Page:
During the holidays, the Drawing Room in Hampton Mansion is set up as it might have been for the presentation of Christmas presents to enslaved children. Hampton records show a Christmas list for the enslaved children form 1841-1854. The gift list records over 50 names of enslaved children over a decade and the corresponding gifts that were given, items like dolls, doll furniture, musical instruments, and toy soldiers.
There were black overseers in the earliest days of the Furnace and black managers of the Home Farm in the days of tenant farming. Black overseers supervised a very different sort of working environment than white overseers. Black overseers on the estate, such as Savee in 1745, oversaw small, interdependent groups of enslaved persons and indentured servants. In the days following Emancipation, black managers at the Home Farm, such as John Humphries, oversaw farm laborers who had some autonomy in how they went about their daily work.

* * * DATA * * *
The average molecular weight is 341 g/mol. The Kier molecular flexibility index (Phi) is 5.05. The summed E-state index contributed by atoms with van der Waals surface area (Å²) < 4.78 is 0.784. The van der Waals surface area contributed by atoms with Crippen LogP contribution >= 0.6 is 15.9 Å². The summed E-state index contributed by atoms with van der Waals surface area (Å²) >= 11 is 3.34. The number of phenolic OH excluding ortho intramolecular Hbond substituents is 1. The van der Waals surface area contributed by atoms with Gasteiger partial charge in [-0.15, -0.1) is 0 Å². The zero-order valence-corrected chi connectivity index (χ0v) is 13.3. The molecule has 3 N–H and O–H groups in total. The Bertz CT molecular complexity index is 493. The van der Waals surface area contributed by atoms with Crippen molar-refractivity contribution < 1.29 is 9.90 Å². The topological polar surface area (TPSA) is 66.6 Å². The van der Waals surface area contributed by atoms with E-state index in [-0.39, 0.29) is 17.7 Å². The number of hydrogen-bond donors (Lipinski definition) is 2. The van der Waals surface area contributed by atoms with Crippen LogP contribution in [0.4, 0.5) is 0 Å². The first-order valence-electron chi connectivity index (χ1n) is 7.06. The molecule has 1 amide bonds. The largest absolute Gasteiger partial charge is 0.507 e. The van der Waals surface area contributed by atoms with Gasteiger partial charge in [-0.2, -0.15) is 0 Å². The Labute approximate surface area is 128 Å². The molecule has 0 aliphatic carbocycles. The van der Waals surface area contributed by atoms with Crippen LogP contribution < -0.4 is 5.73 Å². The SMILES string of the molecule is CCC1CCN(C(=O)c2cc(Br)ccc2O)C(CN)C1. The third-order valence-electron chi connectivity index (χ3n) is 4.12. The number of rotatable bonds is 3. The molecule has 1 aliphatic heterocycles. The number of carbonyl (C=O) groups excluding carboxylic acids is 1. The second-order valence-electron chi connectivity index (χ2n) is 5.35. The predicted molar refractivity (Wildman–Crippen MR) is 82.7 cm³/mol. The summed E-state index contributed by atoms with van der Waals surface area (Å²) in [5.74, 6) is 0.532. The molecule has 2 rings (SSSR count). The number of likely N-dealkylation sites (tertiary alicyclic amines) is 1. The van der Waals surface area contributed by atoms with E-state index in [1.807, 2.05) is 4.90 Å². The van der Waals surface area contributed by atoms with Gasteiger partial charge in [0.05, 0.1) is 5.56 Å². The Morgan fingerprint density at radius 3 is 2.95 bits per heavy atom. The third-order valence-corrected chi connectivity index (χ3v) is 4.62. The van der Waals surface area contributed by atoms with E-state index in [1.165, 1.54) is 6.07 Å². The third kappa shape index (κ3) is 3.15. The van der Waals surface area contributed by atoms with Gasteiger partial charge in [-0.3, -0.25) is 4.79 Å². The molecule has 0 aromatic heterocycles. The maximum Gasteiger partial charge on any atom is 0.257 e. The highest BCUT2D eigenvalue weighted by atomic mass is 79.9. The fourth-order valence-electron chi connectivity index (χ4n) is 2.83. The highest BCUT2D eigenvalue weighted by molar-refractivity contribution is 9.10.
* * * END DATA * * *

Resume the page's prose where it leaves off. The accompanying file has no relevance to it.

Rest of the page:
James McHenry Howard, Margaretta Howard Ridgely’s half-brother, recorded in his memoir family stories and oral histories told to him of slave treatment at Hampton. In one incident, he records a day when “General Ridgely” (Governor Charles Carnan Ridgely) had an overseer deliver ten lashes to an enslaved man. Despite the pain of these lashes, the man showed pride and refused to apologize, causing a dismayed and angered Ridgely to dispense yet another ten lashes. In a battle of wills, the enslaved man remained “sullen and defiant” and refused to apologize. General Ridgely ordered ten more lashes with the angry admonition, “confound you why can’t you look pleased?” Kent Lancaster reports that so renowned were Ridgely’s discipline and Hampton’s reputation for slave order that neighboring plantations sent their slaves there to be “broken in.”
Last updated: June 7, 2020